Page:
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  • Mark 7:51 pm on November 11, 2019 Permalink | Reply
    Tags: bias, discrimination,   

    How machine learning veils human bias 

    The promise of introducing machine learning into public administration is that it can counteract human bias. The latent promise of bureaucracy can be realised by systems that won’t be up-ended by the messy imperfections of their human operators. However Virginia Eubanks makes clear in Automating Inequality that the reality is something much more worrying, as the operation of machinic systems does what Andrew Pickering calls ontological veiling: rendering them unrepresentable by taking us on a detour from those aspects of reality. As Eubanks recalls on pg 166:

    Human bias has been a problem in child welfare since the field’s inception. In its earliest days, Charles Loring Brace’s orphan trains carried away so many Catholic sons and daughters that the religious minority had to create an entirely parallel system of child welfare organizations. Scientific charity workers had religious biases that tended to skew their decision-making. They believed that the children of Protestants could be redeemed by their families, but Catholics were incorrigible and had to be sent to labor on (mostly Protestant) farms in the Midwest. Today, racial disproportionality shatters the bonds of too many Black and Native American families. Some of that disproportion can certainly be traced to human discretion in child welfare decision-making. But human bias is a built-in feature of the predictive risk model, too.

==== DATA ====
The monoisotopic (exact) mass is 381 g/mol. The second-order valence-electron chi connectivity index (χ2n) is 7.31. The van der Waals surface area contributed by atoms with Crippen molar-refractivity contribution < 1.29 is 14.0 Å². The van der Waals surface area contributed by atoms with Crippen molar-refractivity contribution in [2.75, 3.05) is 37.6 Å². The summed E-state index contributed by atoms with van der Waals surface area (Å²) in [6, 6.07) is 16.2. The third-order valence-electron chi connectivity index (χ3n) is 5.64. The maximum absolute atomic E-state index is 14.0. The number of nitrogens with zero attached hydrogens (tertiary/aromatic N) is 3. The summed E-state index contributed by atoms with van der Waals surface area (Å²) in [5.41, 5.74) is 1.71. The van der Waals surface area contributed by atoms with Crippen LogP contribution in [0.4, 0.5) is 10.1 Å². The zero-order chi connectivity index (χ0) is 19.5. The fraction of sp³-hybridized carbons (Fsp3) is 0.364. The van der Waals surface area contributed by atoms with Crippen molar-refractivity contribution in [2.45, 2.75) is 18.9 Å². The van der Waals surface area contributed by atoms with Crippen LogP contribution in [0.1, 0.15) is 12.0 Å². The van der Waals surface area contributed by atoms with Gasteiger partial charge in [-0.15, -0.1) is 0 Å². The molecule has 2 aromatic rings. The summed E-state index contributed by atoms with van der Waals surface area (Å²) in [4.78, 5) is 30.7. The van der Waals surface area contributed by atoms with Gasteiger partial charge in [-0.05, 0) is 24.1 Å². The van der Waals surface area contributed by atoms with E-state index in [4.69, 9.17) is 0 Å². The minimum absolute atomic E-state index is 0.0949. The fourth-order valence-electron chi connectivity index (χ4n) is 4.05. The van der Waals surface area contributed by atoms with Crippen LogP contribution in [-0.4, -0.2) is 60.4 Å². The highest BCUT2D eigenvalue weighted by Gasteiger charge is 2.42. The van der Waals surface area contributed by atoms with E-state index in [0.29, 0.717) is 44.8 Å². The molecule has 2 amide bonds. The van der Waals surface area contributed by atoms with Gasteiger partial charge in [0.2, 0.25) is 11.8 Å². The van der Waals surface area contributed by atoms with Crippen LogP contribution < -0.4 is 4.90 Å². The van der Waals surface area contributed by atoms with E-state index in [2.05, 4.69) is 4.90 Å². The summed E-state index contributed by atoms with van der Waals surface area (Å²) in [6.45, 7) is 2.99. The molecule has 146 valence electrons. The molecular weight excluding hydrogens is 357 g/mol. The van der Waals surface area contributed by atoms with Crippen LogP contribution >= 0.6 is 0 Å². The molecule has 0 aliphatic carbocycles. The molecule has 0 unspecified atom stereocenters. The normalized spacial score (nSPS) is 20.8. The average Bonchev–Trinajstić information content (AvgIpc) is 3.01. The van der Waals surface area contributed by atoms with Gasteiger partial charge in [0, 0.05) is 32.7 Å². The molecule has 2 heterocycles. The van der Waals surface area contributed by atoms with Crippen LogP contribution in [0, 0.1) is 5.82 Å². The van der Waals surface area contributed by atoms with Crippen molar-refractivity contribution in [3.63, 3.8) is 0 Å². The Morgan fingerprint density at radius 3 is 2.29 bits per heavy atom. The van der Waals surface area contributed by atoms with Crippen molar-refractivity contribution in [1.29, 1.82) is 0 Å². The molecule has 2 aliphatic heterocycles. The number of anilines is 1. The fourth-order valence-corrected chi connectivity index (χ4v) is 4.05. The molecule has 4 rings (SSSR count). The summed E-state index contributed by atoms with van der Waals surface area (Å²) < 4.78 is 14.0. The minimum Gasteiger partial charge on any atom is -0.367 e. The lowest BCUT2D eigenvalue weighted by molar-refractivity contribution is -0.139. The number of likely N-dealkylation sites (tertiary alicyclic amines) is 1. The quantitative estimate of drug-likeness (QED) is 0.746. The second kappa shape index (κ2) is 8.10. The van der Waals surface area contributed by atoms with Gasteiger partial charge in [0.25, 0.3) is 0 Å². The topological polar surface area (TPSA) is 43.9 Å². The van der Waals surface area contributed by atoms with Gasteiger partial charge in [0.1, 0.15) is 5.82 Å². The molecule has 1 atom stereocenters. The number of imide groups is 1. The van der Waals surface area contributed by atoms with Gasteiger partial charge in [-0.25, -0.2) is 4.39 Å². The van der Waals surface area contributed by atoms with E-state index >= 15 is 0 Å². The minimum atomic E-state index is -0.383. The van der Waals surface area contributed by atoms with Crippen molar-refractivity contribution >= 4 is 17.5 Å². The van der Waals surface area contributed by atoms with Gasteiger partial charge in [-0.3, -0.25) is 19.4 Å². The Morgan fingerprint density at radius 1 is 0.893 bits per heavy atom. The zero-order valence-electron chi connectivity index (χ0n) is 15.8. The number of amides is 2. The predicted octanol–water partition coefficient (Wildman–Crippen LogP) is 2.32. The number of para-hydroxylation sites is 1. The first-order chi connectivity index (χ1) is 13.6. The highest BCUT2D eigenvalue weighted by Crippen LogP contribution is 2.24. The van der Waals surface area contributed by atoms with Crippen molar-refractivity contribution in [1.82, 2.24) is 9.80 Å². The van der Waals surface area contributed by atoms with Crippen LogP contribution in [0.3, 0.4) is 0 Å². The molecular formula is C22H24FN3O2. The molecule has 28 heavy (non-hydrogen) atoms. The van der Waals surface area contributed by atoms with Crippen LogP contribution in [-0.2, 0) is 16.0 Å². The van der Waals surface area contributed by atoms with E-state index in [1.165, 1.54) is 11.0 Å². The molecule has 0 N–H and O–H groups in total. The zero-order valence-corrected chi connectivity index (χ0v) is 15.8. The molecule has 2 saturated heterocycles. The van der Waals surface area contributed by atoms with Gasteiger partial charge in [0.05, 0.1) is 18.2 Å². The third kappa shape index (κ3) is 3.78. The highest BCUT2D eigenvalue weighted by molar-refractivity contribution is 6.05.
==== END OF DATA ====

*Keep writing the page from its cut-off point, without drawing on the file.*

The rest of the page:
Compare to the contemporary reality depicted on pg 167:

    Once the big blue button is clicked and the AFST runs, it manifests a thousand invisible human choices. But it does so under a cloak of evidence-based objectivity and infallibility. Intake screeners reflect a variety of experiences and life paths, from the suburban white Penn State postgraduate to an African American Pittsburgh native, like Pat Gordon, with over a decade of experience. The automated discretion of predictive models is the discretion of the few. Human discretion is the discretion of the many. Flawed and fallible, yes. But also fixable.

  • Mark 8:01 am on April 11, 2016 Permalink
    Tags: , discrimination, ,   

    The Ambivilance of the Abject 

    There’s an interesting observation made by David Schultz in his American Politics In An Age of Ignorance concerning the stock character of ‘the welfare queen’ which I think applies to other such abject characters. From loc 975:

    This image of the welfare queen as a shrewd, calculating, yet lazy individual seemed odd. She was smart enough to follow welfare laws across the country and migrate to the place with the best benefits. Yet she was also unskilled and not motivated enough to look for real work. The welfare queen was a composite of the best and worst in human nature.

    If this is an ontological dimension to abjection, can we also see an epistemological one? Listen to any call in show for long enough and you’ll find examples of such figures being recognisable from the slightest cues (e.g. their curtains are still drawn by 9am) or on the basis of placeless testimony (e.g. I heard they got a new flat screen TV).

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